Supernova Explosion

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Currently, our sun is fusing the nuclei of hydrogen together to form helium. However, the sun's mass is not large enough to cause the synthesis of a significant amount of heavier elements, so when its nuclear fuel of hydrogen is exhausted in about 5 billion years, it will stop the production of heat and light and gradually cool down to form a white dwarf, eventually becoming a brown dwarf or even a dark dwarf. If a star's mass is larger than 1.4 times that of the

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Figure 1.6. The cosmic abundance of elements. Note that carbon is the fourth-abundant element and the most abundant solid element.

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Atomic Number = Proton Number = Electron Number

Figure 1.6. The cosmic abundance of elements. Note that carbon is the fourth-abundant element and the most abundant solid element.

Sun, its nuclear synthesis will proceed until it just begins to form iron. In this case, the dying star will contain concentric zones made of increasingly heavier elements (Fig. 1.7). Upon the exhaustion of fusible fuels, the star cannot produce enough energy to sustain its size so the outer layer will collapse instantly. This implosion may smash against the iron core with such a shocking pressure that most electrons surrounding protons would fuse together to form neutrons instantaneously.

During nuclear fusion, a star generates energy by combining electrons and protons in light elements to form neutrons at a slower rate. Even so, the energy formed from the loss of mass can be a tremendous amount as calculated by Einstein's equation,

Figure 1.7. The onion-like structure of a large white dwarf. Note that carbon is buried deep inside and has the potential to form into diamond. The mass of a typical white dwarf is about one million times that of Earth, so the amount of diamond in such a star may easily overshadow the entire Earth.

E = mc2. In the case of the implosion of a massive star when it uses up its nuclear fuels, the sudden surge of pressure and temperature could break most iron atoms. As a consequence outer electrons will be squeezed into the nucleus when they combine with protons to form neutrons almost simultaneously. The result would be the formation of a gigantic soup of neutrons known as a neutron star. A neutron star has a density as high as a nucleus (1014 g/cc), so if you weighed a piece the size of a grape it weighs over 100 million tons!

The energy to create hydrogen fusion in a star is created by combining an electron with a proton to form a neutron one by one. The formation of a neutron star is likely to achieve nuclear fusion 100 billion times faster than an ordinary star. Hence, once a neutron star is formed, the amount of energy must be released in a hurry. The result is a gigantic explosion that expels more than 90% of its outer materials into space as stellar dusts. This spectacular astronomical phenomenon is known as a supernova explosion. After the explosion, the supernova can outshine for weeks an entire galaxy that contains about 100 billion stars.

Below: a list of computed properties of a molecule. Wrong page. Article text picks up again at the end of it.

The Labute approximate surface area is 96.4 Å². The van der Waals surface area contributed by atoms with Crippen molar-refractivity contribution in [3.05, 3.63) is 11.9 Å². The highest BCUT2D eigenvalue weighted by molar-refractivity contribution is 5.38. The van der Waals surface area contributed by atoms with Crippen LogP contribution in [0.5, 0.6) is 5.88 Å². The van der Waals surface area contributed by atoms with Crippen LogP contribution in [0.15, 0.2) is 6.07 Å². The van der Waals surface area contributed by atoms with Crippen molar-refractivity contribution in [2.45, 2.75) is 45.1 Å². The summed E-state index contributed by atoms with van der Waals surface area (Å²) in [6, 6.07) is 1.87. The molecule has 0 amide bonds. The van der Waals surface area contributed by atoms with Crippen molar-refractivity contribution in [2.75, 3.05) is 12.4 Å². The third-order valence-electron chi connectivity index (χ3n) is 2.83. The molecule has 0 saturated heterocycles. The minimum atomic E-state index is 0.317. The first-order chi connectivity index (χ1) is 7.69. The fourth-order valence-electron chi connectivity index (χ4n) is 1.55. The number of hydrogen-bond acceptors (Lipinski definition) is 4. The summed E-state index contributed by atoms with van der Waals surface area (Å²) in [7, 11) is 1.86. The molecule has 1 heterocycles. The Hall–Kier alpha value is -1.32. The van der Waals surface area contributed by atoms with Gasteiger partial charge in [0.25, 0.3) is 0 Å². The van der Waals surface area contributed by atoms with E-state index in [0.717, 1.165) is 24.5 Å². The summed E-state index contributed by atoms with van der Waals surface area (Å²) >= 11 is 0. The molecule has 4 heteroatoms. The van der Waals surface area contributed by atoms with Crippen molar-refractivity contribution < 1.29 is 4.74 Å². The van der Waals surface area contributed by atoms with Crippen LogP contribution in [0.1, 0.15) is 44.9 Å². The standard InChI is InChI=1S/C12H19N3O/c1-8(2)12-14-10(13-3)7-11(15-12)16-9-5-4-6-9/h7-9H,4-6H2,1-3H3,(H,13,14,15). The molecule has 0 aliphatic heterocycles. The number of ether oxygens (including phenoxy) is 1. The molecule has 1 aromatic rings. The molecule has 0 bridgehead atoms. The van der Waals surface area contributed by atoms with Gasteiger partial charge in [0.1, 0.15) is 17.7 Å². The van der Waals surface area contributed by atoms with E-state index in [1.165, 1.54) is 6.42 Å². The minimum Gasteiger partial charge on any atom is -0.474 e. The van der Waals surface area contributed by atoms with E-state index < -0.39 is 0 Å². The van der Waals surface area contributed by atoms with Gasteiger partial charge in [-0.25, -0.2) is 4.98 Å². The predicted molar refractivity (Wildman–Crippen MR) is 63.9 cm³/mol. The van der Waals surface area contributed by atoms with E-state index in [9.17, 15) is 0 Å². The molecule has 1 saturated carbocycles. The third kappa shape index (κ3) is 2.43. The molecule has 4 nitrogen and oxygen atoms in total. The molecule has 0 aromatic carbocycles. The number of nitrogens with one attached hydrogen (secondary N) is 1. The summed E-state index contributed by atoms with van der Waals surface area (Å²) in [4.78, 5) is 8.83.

Supernova explosions occur periodically in each galaxy (hundreds of such cosmic glares have been recorded in human history).

Figure 1.8. The Crab Nebula is the remnant of a supernova that exploded in 1054. This explosion was so violent that Chinese astronomers recorded it as "the guest star" that appeared in bright daylight like a full moon for more than a week. As diamond might be formed in a thick crust on this supernova, the shattered star could send ample nanodiamond dust into space.

Figure 1.8. The Crab Nebula is the remnant of a supernova that exploded in 1054. This explosion was so violent that Chinese astronomers recorded it as "the guest star" that appeared in bright daylight like a full moon for more than a week. As diamond might be formed in a thick crust on this supernova, the shattered star could send ample nanodiamond dust into space.

The explosion will release carbon and oxygen that is otherwise locked up inside a supernova. The condensation of the expelled debris will make latter generation stars richer in heavy elements. Our sun was one such star formed on the ashes of a previous supernova. The entire Earth was also built on such cinders of cosmic violence.

The diamond that was formed on the outside of heavier elements inside a supernova was shattered during the gigantic explosion to form nanodiamond dusts that scattered in the interstellar region. In our solar system, such nanodiamonds are found trapped inside asteroids or even comets. Some meteorites found on Earth do contain nanodiamonds that contain isotopes traceable to their pre-solar origins.

Dusts expelled out from an exploded supernova may condense to form second generation stars and planets. Due to the recompression of already formed carbon atoms, diamond rich stars or planets may be omnipresent in regions where matters are dense, such as closer to the center of the Milky Way galaxy.

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